Man of Steel. Caped Crusader. Defender of Justice. These are all titles that have been affixed to various superheroes over the years. The titular superhero of Hancock has a very different label: Asshole. The word is used again and again to describe him in the film, and for good reason. Hancock (Will Smith) fights crime, all right, but he's also a surly drunk whose efforts tend to rack up millions in unnecessary damages to city property. The citizens of Los Angeles eventually decide that the guy is more trouble than he's worth. When we first meet him, Hancock takes out a gang of hoodlums leading police on a high-speed car chase, incurring $9 million in damages and leaving a car impaled atop the Capitol Records building. Iron Man never had to deal with this crap.
Hancock's luck changes when he saves the life of Ray Embery (Jason Bateman). Although he again makes a mess of things - in this case, the public rail system - Ray is grateful and wants to pay Hancock back. Since he's a public relations man, he offers to rehabilitate the hero's image. Step one is encouraging Hancock to do some prison time to make up for all the damage he's caused. This goes over like a lead balloon, but Hancock eventually agrees once Ray convinces him that he needs to show the public that he's taking responsibility and cleaning up his act. Step two involves giving up the booze, wearing an appropriate costume, and working with authorities rather than against them.
The plan is difficult for the resistant Hancock, but he sticks with it, in part so as not to disappoint Ray's young son, who idolizes him. However, Ray's wife Mary (Charlize Theron) is not down with the plan at all. She thinks her husband would be better off staying far, far away from Hancock, for reasons that become clear only as the film goes on. Eventually, the rehab program is complete, and Hancock is ready to be a proper superhero, but of course, evil is waiting for him.
For me, Hancock falls into the same category as movies like Ghostbusters and Men in Black: supernatural action/comedies that have ingeniously irresistible premises. The thing that keeps Hancock from being as good as those other two is that certain plot elements could have been developed more than they are. The early scenes show us Hancock as a boozy bum, but when Ray rehabilitates him, it happens pretty quickly. I'd like to have seen more scenes showing how the superhero knocks down his defensive walls and learns to be a (slightly) better person. Some more exposition there would have helped the film transition more smoothly to its third act, in which the character learns some secrets about himself and his origins. At times, the story feels like it's meandering slightly because not enough groundwork is laid for some of the big revelations. At just 95 minutes, there was room for the movie to expound on its ideas a little more.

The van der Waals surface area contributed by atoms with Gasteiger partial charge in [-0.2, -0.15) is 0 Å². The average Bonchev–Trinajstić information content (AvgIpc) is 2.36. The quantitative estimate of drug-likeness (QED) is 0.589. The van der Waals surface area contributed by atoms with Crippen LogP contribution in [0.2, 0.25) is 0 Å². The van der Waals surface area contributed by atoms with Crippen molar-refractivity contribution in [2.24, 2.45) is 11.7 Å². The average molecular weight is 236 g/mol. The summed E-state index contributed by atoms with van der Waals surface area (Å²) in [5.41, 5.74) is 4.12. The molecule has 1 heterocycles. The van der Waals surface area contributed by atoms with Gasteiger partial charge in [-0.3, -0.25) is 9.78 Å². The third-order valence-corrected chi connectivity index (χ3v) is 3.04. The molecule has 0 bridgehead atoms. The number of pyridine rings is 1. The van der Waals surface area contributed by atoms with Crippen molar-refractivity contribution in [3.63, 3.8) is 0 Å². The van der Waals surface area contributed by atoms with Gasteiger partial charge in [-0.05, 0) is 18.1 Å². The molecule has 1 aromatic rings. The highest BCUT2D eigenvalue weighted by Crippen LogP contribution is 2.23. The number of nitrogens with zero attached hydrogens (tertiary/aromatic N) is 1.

And yet, there's enough really good stuff here that Hancock works in spite of that flaw. What I loved most about it was the wicked sense of humor. Scenes of a drunken, disheveled hero flying around Los Angeles, smashing into road signs, and telling the local citizens to go perform rude sexual acts upon themselves are perversely funny. There are also big laughs in the way Hancock poorly handles simple situations, like the scene where he confronts the kid who has been bullying Ray's son. His solution: throw the punk into outer space. Perhaps the funniest bit - alluded to in the previews - has him getting the edge on a couple of prisoners who threaten him while in the clink. The joke is sick, but also hilarious. In superhero movie after superhero movie, we've seen noble do-gooders who always make the right choices, and understanding cities willing to foot the bill for destruction caused in the name of fighting evil. Hancock flips those concepts on their ear, and I found that to be a brilliant idea.
Will Smith turns in yet another terrific performance in the title role. He's the biggest movie star in the world, but does he get the credit he deserves as an actor? Eschewing vanity, Smith allows himself to be less-than-sympathetic. In fact, he seems to be enjoying the chance to play against type. Every rude or drunken comment made by Hancock is delivered with such flair that you can't stop watching him even in his least generous moments. Because Smith plays him so well, it's easy to root for the guy to change. Thankfully - and this isn't giving anything away - the movie never sanctifies him. He becomes a better guy through Ray's efforts, but he still isn't perfect.
Jason Bateman is also good, adding to his recent string of solid work. Same goes for Charlize Theron, who is really, really strong here. Her character reveals depths that we don't initially imagine, and Theron plays all of Mary's complicated emotions with excellence.
Director Peter Berg also made The Rundown and Friday Night Lights. He knows how to bring visual style to a movie and also how to creatively stage the action. Hancock needs those things and benefits from having them. While by no means a perfect film, I still found a lot to enjoy here. There have been at least two dozen superhero movies in the last six or seven years. It's kind of nice to see one that looks at things from the other side of the coin. For Hancock, saving other people is easy; saving himself in another matter altogether.
( out of four)
Hancock is rated PG-13 for some intense sequences of sci-fi action and violence and language. The running time is 1 hour and 35 minutes.
To learn more about this film, check out AskMen.com: Hancock
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